H. LEE MOFFITT CANCER CENTER AND RESEARCH INSTITUTE HOSPITAL, INC.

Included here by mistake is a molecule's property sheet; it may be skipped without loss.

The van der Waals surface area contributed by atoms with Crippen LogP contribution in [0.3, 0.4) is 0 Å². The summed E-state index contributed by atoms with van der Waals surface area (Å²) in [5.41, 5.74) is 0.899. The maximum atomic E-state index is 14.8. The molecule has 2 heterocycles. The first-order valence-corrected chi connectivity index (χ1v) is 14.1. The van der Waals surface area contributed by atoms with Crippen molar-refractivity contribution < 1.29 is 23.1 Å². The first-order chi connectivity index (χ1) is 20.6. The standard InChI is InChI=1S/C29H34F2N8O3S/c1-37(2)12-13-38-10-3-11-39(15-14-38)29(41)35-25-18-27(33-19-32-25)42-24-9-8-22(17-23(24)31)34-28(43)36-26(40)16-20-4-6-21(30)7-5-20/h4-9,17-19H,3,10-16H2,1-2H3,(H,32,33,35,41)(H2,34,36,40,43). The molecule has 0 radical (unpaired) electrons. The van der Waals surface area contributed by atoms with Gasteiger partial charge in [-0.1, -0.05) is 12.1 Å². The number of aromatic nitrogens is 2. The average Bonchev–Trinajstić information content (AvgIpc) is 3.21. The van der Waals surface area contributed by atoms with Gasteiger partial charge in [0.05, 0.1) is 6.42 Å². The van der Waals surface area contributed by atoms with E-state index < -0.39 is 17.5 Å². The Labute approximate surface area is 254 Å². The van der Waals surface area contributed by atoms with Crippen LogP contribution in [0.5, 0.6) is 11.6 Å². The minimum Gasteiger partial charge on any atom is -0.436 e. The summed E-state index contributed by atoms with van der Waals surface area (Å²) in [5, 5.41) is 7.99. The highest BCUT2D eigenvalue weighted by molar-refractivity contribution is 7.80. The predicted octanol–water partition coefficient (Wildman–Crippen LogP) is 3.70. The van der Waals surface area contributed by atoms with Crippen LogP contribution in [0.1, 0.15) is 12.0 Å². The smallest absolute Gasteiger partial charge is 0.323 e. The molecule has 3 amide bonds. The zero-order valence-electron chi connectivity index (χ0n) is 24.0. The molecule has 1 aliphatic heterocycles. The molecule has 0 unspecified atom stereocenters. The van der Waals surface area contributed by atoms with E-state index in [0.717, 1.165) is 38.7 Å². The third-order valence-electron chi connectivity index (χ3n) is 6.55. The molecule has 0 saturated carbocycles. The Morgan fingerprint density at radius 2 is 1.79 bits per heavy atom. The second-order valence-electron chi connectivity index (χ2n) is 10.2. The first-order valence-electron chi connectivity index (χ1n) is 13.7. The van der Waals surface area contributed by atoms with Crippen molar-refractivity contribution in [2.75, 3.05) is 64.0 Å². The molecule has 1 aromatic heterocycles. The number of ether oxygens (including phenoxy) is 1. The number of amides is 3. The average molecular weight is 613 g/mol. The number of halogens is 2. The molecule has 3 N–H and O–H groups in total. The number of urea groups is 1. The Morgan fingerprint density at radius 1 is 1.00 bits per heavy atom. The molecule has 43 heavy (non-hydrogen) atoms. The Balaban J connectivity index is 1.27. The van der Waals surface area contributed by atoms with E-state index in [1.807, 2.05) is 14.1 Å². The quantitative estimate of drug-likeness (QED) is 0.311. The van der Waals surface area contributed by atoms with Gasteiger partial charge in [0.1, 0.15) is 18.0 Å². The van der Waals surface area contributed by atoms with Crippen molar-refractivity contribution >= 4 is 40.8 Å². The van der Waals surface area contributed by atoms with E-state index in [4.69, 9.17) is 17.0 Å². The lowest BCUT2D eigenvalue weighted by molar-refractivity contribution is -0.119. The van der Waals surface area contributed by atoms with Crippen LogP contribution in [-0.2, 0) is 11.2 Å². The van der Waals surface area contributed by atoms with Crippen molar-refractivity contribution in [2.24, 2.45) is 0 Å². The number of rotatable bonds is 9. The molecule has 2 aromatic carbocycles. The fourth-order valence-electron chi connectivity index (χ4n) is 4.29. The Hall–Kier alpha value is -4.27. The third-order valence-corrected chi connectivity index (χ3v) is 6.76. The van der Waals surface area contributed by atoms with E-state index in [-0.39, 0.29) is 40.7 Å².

Myelodysplastic syndromes (MDS) are characterized by defective blood formation and high risk for leukemia development and primarily occur in individuals over the age of 65 years old. New strategies of treatment are needed for age-related diseases such as MDS as the US population ages. For tumor vaccine therapies to produce clinical responses in MDS and in cancer patients, appropriate antigen selection, intact antigen presentation, and T-cell function are all critical. We propose a new humanized mouse model in which to study specific questions generated from preliminary data in the parent grant application to decipher the combined effects of lenalidomide and cellular vaccines. We believe that this new treatment strategy is best tested in the setting of high-risk MDS that generally have poor survival, limited treatment options, and who may have a clinical response to the drug alone. Mechanistic studies will aide our understanding of T-cell immunity and improve our ability to utilize this form of immunotherapy and other forms for the treatment of cancer in general. The supplemental work fits the overall scope of the parent project (i.e., development of a therapeutic vaccine in MDS), the project will provide rigorous evaluation for a novel treatment to be applied to a specific human disease (i.e., MDS), the work proposed can be accomplished within a two-year period, the work will generate a novel resource (i.e., xenograft model applicable for future drug discovery efforts in MDS), increases hours for part-time staff, enables the hiring of new staff, retains current personnel, and contracts new key personnel with important skills necessary to complete these new aims.